Watching the 3-Man Rush

The following quote comes from Chip Alexander’s post-Virginia-game clipboard

The Pack has had problems stopping teams in the closing minutes of the first half. After State took a 20-10 lead with 1:31 left before halftime, Virginia went 64 yards in eight plays for a TD with 27 seconds remaining.

It may not make the coach’s show but it is making SFN. In fact, this item made SFN during the Wolfpack’s win at East Carolina the previous week. Check out the following comment made at 6:40pm in our ECU game entry

Speaking of Groundhog days…will someone PLEASE tell our defensive coordinator that rushing three DLmen DOESN’T WORK!?!?

State chose to consistently ONLY rush three on ECU’s last series of the first half, only to have the Pirates easily march the ball down the field for the touchdown. JEEZ. We couldn’t have made it easier on them.

To be fair, State did rush more than three against Sewell on the Cavs quick final drive of the half. Every time we got pressure on Sewell with the rush, he made us pay for it with a good run. Everytime that we didn’t get pressure, he hit quick passes for positive yards.

The ECU experience was different. The Pirates literally marched down the field in less than 90 seconds by doing nothing but hitting passes made easy by the lack of pressure created by a half-dozen (plus) consecutive plays of three-man rushes.

With Miami’s struggles at quarterback (please see this great entry), it will be interesting to see what the Wolfpack will do if we face a similar situation this week.

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'07 Football

17 Responses to Watching the 3-Man Rush

  1. Rick 10/31/2007 at 12:09 PM #

    IMOP VT lost the BC because they were only rushing three at the end. I hate that mentality

  2. schaefpack 10/31/2007 at 12:11 PM #

    It definitely isn’t just the case with our defensive coordinator. It seems like a lot of coordinators do this for some reason. I will never understand when you have a defense that is working great for 55 minutes why you would change it for the end of the game and put no pressure on the QB. VT vs BC is a great example

  3. packbackr04 10/31/2007 at 12:26 PM #

    yeah, they had bc playing beamer ball all game, then beamer decided that beamer ball wasnt the way to go??? daft i tell you.. daft.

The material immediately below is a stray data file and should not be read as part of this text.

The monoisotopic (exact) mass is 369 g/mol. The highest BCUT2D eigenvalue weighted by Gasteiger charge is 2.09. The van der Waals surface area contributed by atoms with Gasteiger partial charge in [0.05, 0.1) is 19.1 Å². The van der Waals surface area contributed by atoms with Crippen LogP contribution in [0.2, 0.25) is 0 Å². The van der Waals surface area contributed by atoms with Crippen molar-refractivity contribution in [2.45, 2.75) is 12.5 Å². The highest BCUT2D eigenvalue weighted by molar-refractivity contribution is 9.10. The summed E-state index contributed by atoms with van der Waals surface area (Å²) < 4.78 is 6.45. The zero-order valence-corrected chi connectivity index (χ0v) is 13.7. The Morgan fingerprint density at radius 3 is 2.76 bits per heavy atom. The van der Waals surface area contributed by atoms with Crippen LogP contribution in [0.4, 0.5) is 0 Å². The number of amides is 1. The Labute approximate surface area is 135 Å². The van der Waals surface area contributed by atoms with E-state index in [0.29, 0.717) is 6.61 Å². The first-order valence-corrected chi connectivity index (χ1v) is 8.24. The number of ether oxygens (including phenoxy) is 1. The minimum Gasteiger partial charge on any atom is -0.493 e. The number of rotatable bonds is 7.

4. RegularExpression 10/31/2007 at 12:40 PM #

    I think football coaches in general tend not to be innovators, and the way they learned things is the way they do things and will keep doing them until they retire. There are of course notable exceptions(Steve Spurrier, Mike Leach at Texas Tech, Bill Belichick) but most trends in football(like the West Coast offense) start with one coach and then spread slowly as young coaches learn the new trends.

  5. burnbarn 10/31/2007 at 12:55 PM #

    I am not too worried about this.. coaches have shown a great abilty to adjust. IIRC correctly, Coach did mention it on his most recent show.

    BTW, starting line up for first Bball exhibition game has been released with info on Javi too.

  6. newt 10/31/2007 at 1:16 PM #

    I was pissed at the end of the half against UVA listening on the radio, but after rewatching the “film” I realized that we actually played pretty aggresive D. UVA just made some plays.

    So I think we changed from our ECU approach to our UVA approach. That gives some hope for the future.

    Even Sheridan was heavily criticized for prevent D.

  7. RedTerror29 10/31/2007 at 1:39 PM #

    If VT was running prevent at the end of the BC game they weren’t running it correctly. You should never have a receiver open behind your DBs running prevent.

    As far as how many to rush, I’ve always felt you should rush as many as it took to put pressure on the QB. If you can do that with only 3, no QB is going to be successful throwing against 8 men in coverage under pressure.

  8. PacknSack 10/31/2007 at 1:44 PM #

    It still amazes me that so many teams still run a ‘prevent defense’ ever. There’s a reason it’s referred to as the ‘prevent victory’ defense. Unless the offense mismanages the clock horribly or the QB makes bad passes it seldom prevents a score.

    As for the VT vs. BC game, the Chokies got pressure on Ryan in those last two drives. It was when he scrambled and the secondary moved toward him that guys go so open. Overly aggressive DBs is what killed VT. That final pass should have been picked as much air as it had under it and the number of DBs in the area.

  9. noah 10/31/2007 at 2:10 PM #

    The prevent defense is a good strategy to employ when there are about 12 seconds left and the other team has to go 80 yards. It’s not such a good idea when there are TWO MINUTES left.

    And you don’t have to blitz on every down in a two minute situation. The thing you OUGHT to do is mix it up. Drop eight and then on the next play, rush five and then zone-blitz and then corner blitz and then drop back in a dime.